Inside the building provided much of the same amazement. Black and white pictures of hockey players i had never heard of; pictures of fans from years past, some of whom were probably at their first game as well. There were massive pictures (of which i equated to be giant hockey cards) of current leafs: Gilmour, Andreychuk, Clark, and my favorite, Potvin.
This was my first time in any major sports stadium (save for the times my family drove down to Cleveland to see the Jays play, but I was much too young to remember anything about that). I didn't know how any of it worked, and my mind was filled with questions. Why were we going upstairs? Where was the ice? Why are there so many places to buy food?Why do the pretzels smell so good?
We made our way towards the tunnel for section 301 (possibly 314). As we entered through the curtains, there was a noticeable change in atmosphere. The light was brighter and the sound was deeper. Every step opened up a new view of the glorious building. At first, all I could see were people sitting in their seats far away. And then the jumbo-tron. And then the bright white ice. Every step made my eyes open wider. The old man in a suit with a leafs pin on his lapel at the end of the tunnel looked at our tickets and pointed us to the seats. He had a huge smile on his face and said to my dad, "this is his first game, isn't it?"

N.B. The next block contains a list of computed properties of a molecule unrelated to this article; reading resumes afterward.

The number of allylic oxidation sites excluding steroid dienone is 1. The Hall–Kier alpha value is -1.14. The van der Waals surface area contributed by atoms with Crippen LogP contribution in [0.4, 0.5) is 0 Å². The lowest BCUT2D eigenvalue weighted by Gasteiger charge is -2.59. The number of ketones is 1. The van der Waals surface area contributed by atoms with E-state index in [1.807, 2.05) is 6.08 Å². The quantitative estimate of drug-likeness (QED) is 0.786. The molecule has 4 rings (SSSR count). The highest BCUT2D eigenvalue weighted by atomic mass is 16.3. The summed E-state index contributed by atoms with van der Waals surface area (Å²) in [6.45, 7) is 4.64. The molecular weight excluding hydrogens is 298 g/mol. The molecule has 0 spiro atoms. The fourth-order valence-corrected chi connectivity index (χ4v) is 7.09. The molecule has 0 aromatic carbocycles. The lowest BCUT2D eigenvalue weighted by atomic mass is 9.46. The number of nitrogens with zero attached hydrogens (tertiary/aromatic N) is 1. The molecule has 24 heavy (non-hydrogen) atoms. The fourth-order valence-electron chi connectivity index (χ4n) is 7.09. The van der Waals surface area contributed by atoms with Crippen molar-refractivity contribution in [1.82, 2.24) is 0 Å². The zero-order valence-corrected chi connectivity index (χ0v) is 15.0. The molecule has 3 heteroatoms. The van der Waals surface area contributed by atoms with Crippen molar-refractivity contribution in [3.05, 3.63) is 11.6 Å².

My dad replied with something like, "why yes, how do you know?"
to which 'old suit man' said "his eyes are about to pop out of his head"
Throughout the game, he kept looking up at us and smiling, knowing what was going through my mind on one of the greatest days my 5 year old self had lived. In fact, I still get that feeling today as I walk down the tunnels of the ACC or the Skydome, that grandiose feeling of something big about to go on. The anticipation, the change in sound, and the opening up of the view still takes me back to the first time i walked down the tunnel at The Maple Leaf Gardens.